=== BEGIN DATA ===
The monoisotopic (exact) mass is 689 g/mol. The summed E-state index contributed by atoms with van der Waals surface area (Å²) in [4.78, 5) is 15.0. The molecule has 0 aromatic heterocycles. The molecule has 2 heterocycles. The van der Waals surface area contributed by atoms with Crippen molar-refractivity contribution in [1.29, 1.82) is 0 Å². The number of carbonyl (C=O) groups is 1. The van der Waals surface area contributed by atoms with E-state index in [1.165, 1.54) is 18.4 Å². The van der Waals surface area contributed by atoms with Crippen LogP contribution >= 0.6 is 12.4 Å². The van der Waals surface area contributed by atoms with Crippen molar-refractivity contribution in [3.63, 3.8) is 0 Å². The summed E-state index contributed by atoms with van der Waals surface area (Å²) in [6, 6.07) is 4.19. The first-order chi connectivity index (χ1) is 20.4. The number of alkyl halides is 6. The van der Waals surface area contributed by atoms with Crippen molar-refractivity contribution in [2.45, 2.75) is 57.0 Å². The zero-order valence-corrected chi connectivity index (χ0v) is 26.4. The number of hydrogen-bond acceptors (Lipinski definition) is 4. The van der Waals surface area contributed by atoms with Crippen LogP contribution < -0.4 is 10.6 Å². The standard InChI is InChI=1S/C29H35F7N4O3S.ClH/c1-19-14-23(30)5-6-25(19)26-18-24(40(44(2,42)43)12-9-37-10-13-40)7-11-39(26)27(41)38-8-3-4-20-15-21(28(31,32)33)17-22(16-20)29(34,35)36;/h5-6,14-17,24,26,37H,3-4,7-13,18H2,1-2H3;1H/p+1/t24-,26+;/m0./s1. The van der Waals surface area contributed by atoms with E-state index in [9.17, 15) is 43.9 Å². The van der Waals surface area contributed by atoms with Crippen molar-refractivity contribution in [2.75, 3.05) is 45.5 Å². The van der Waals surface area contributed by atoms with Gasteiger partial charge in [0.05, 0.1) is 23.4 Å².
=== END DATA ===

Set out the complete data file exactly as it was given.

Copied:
The monoisotopic (exact) mass is 689 g/mol. The summed E-state index contributed by atoms with van der Waals surface area (Å²) in [4.78, 5) is 15.0. The molecule has 0 aromatic heterocycles. The molecule has 2 heterocycles. The van der Waals surface area contributed by atoms with Crippen molar-refractivity contribution in [1.29, 1.82) is 0 Å². The number of carbonyl (C=O) groups is 1. The van der Waals surface area contributed by atoms with E-state index in [1.165, 1.54) is 18.4 Å². The van der Waals surface area contributed by atoms with Crippen LogP contribution >= 0.6 is 12.4 Å². The van der Waals surface area contributed by atoms with Crippen molar-refractivity contribution in [3.63, 3.8) is 0 Å². The summed E-state index contributed by atoms with van der Waals surface area (Å²) in [6, 6.07) is 4.19. The first-order chi connectivity index (χ1) is 20.4. The number of alkyl halides is 6. The van der Waals surface area contributed by atoms with Crippen molar-refractivity contribution in [2.45, 2.75) is 57.0 Å². The zero-order valence-corrected chi connectivity index (χ0v) is 26.4. The number of hydrogen-bond acceptors (Lipinski definition) is 4. The van der Waals surface area contributed by atoms with Crippen LogP contribution < -0.4 is 10.6 Å². The standard InChI is InChI=1S/C29H35F7N4O3S.ClH/c1-19-14-23(30)5-6-25(19)26-18-24(40(44(2,42)43)12-9-37-10-13-40)7-11-39(26)27(41)38-8-3-4-20-15-21(28(31,32)33)17-22(16-20)29(34,35)36;/h5-6,14-17,24,26,37H,3-4,7-13,18H2,1-2H3;1H/p+1/t24-,26+;/m0./s1. The van der Waals surface area contributed by atoms with E-state index in [9.17, 15) is 43.9 Å². The van der Waals surface area contributed by atoms with Crippen molar-refractivity contribution in [2.75, 3.05) is 45.5 Å². The van der Waals surface area contributed by atoms with Gasteiger partial charge in [0.05, 0.1) is 23.4 Å².